The reduction of dimensionality consists of the modeling
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of the entire 18-dimensional term structure with the help of
the first three principal components. For the computation of
the interest rate risk VaR, a “shocked” term structure will be
derived from stressed values of the first three principal components.
The [18 * 18] matrix of eigenvectors is denoted by A, where
A = [a1, ..., a18]. The principal components are denoted by Y,
where Y = ATX.
Since we want to apply a shock to the three main principal
components and convert these shocked values to a stressed
term structure across 18 maturities, we need to incorporate
the inverse transformation (from principal components to the
normalized weekly growth rates8), using the following formula: X = AY.
Figure 4 Eigenvectors 1 through 3
Eigenvectors 1, 2 and 3
0.5
0.4
0.3
0.2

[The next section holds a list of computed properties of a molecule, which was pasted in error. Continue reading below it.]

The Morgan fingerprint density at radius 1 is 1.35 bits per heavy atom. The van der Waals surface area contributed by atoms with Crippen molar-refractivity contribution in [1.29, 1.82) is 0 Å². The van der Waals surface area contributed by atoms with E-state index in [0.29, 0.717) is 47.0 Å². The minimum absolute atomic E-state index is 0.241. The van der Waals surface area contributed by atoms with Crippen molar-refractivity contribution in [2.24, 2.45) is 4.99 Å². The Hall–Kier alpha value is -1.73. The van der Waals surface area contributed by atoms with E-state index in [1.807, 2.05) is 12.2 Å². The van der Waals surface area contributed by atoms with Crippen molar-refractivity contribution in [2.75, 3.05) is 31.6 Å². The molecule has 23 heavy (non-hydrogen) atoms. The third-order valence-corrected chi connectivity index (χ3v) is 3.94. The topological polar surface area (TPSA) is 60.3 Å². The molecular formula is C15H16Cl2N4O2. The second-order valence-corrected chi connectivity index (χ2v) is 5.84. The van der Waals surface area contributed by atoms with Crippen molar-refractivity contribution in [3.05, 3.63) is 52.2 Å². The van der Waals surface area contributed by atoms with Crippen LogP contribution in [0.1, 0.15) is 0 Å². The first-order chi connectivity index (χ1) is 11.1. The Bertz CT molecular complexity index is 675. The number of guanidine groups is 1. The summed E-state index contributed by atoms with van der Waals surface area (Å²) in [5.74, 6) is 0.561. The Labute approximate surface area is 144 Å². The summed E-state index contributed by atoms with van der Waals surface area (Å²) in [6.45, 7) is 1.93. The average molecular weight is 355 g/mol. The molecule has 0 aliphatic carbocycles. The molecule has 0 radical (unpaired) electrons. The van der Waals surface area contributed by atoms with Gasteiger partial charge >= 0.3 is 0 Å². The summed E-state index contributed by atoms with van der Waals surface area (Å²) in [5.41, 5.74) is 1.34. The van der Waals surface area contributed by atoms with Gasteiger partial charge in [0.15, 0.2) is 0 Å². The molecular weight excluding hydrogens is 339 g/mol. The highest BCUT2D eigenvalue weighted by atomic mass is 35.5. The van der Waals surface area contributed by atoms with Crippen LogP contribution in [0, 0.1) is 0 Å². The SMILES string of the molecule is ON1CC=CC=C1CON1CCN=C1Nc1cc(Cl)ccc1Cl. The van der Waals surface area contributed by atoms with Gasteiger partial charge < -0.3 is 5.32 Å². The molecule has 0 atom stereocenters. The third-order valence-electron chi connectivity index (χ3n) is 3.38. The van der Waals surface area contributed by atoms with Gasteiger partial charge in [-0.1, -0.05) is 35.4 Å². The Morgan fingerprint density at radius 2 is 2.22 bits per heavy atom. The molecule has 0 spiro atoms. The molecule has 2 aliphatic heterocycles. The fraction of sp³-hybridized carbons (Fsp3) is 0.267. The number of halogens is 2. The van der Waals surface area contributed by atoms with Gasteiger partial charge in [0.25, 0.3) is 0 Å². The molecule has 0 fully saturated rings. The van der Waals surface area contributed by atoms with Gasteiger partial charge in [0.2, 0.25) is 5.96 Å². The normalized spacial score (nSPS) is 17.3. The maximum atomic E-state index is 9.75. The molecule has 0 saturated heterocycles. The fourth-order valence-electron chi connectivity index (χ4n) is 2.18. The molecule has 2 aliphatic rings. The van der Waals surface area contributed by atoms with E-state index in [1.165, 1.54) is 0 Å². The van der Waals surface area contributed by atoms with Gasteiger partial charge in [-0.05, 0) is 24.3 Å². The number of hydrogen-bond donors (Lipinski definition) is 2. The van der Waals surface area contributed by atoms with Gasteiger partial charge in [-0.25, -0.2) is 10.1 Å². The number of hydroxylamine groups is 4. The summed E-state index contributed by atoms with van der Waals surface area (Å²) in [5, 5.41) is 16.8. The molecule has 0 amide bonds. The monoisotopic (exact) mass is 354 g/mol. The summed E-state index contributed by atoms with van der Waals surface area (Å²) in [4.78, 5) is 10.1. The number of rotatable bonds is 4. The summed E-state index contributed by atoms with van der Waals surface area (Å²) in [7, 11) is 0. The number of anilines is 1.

0.1
0.0
-0.1
-0.2
-0.3
-0.4
Table 2 Symbols Used for PCA
Symbol Interpretation
-0.5
Dimension
ROriginal dataset, weekly term structure for 18 maturity
buckets; 6 year history ending
on December 2008
[ Nr of weeks * 18 ]
XWeekly growth rates for
18 maturity buckets
[ 18 * Nr of weeks ]
A
Eigenvectors
[ 18 * 18 ]
Y
Principal components of X
[ 18 * Nr of weeks ]
i,i=1,...,18Eigenvalues, or variances
of the principal components
[ 18 * 1 ]
For our example, we use weekly growth rates of interest rate
across 18 buckets (3M, 6M, 9M, 1Y, 2Y, 3Y, 4Y, 5Y, 6Y, 7Y,
8Y, 9Y, 10Y, 12Y, 15Y, 20Y, 25Y, 30Y), from January 1, 2003,
until December 31, 2008 (six years). The X matrix comprises the normalized growth rates across these 18 buckets and
313 weeks. The first three principal components account for
96.3% of the total variance.
This proves that the dimensionality can be reduced to three
while losing only a small fraction of the original total variance.
The 96.3% variance is sufficient for many risk applications.
The first three eigenvectors are shown in Figure 4 (above).
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1 2 3 4 5 6 7 8 9 10 11 12 13 14 15 16 17 18
Maturity bucket
Our decomposition of the term structure into three principal components shows the typical patterns outlined above.
The blue line illustrates the first eigenvector and shows a fairly
stable value across maturity buckets. Hence, the first principal